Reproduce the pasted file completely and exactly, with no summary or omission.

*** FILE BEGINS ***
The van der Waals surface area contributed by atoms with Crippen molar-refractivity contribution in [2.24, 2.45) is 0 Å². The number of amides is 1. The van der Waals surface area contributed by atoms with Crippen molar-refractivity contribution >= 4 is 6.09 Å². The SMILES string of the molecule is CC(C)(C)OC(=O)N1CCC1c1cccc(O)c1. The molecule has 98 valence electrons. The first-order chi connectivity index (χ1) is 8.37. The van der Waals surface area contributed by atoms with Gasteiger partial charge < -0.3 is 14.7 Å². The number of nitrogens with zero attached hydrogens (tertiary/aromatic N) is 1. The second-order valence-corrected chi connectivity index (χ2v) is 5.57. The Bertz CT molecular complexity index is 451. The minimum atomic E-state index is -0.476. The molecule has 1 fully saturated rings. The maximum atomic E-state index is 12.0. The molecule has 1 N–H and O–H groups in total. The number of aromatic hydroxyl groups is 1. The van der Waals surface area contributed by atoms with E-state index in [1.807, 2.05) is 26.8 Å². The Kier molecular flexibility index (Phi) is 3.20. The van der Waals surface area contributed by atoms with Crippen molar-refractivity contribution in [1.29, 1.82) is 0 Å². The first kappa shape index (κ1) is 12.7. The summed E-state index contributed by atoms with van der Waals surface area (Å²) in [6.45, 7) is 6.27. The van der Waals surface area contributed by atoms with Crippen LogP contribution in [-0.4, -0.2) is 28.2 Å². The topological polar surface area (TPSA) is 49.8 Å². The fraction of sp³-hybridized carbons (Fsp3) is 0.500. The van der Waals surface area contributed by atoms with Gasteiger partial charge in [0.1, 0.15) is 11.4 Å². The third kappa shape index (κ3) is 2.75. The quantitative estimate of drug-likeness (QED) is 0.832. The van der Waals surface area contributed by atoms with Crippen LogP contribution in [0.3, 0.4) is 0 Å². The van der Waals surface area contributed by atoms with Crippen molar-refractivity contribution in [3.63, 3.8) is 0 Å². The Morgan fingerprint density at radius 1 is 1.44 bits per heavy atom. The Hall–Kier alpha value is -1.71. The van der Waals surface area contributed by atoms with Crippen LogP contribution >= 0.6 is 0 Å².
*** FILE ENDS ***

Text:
The van der Waals surface area contributed by atoms with Crippen molar-refractivity contribution in [2.24, 2.45) is 0 Å². The number of amides is 1. The van der Waals surface area contributed by atoms with Crippen molar-refractivity contribution >= 4 is 6.09 Å². The SMILES string of the molecule is CC(C)(C)OC(=O)N1CCC1c1cccc(O)c1. The molecule has 98 valence electrons. The first-order chi connectivity index (χ1) is 8.37. The van der Waals surface area contributed by atoms with Gasteiger partial charge < -0.3 is 14.7 Å². The number of nitrogens with zero attached hydrogens (tertiary/aromatic N) is 1. The second-order valence-corrected chi connectivity index (χ2v) is 5.57. The Bertz CT molecular complexity index is 451. The minimum atomic E-state index is -0.476. The molecule has 1 fully saturated rings. The maximum atomic E-state index is 12.0. The molecule has 1 N–H and O–H groups in total. The number of aromatic hydroxyl groups is 1. The van der Waals surface area contributed by atoms with E-state index in [1.807, 2.05) is 26.8 Å². The Kier molecular flexibility index (Phi) is 3.20. The van der Waals surface area contributed by atoms with Crippen molar-refractivity contribution in [1.29, 1.82) is 0 Å². The first kappa shape index (κ1) is 12.7. The summed E-state index contributed by atoms with van der Waals surface area (Å²) in [6.45, 7) is 6.27. The van der Waals surface area contributed by atoms with Crippen LogP contribution in [-0.4, -0.2) is 28.2 Å². The topological polar surface area (TPSA) is 49.8 Å². The fraction of sp³-hybridized carbons (Fsp3) is 0.500. The van der Waals surface area contributed by atoms with Gasteiger partial charge in [0.1, 0.15) is 11.4 Å². The third kappa shape index (κ3) is 2.75. The quantitative estimate of drug-likeness (QED) is 0.832. The van der Waals surface area contributed by atoms with Crippen LogP contribution in [0.3, 0.4) is 0 Å². The van der Waals surface area contributed by atoms with Crippen molar-refractivity contribution in [3.63, 3.8) is 0 Å². The Morgan fingerprint density at radius 1 is 1.44 bits per heavy atom. The Hall–Kier alpha value is -1.71. The van der Waals surface area contributed by atoms with Crippen LogP contribution >= 0.6 is 0 Å².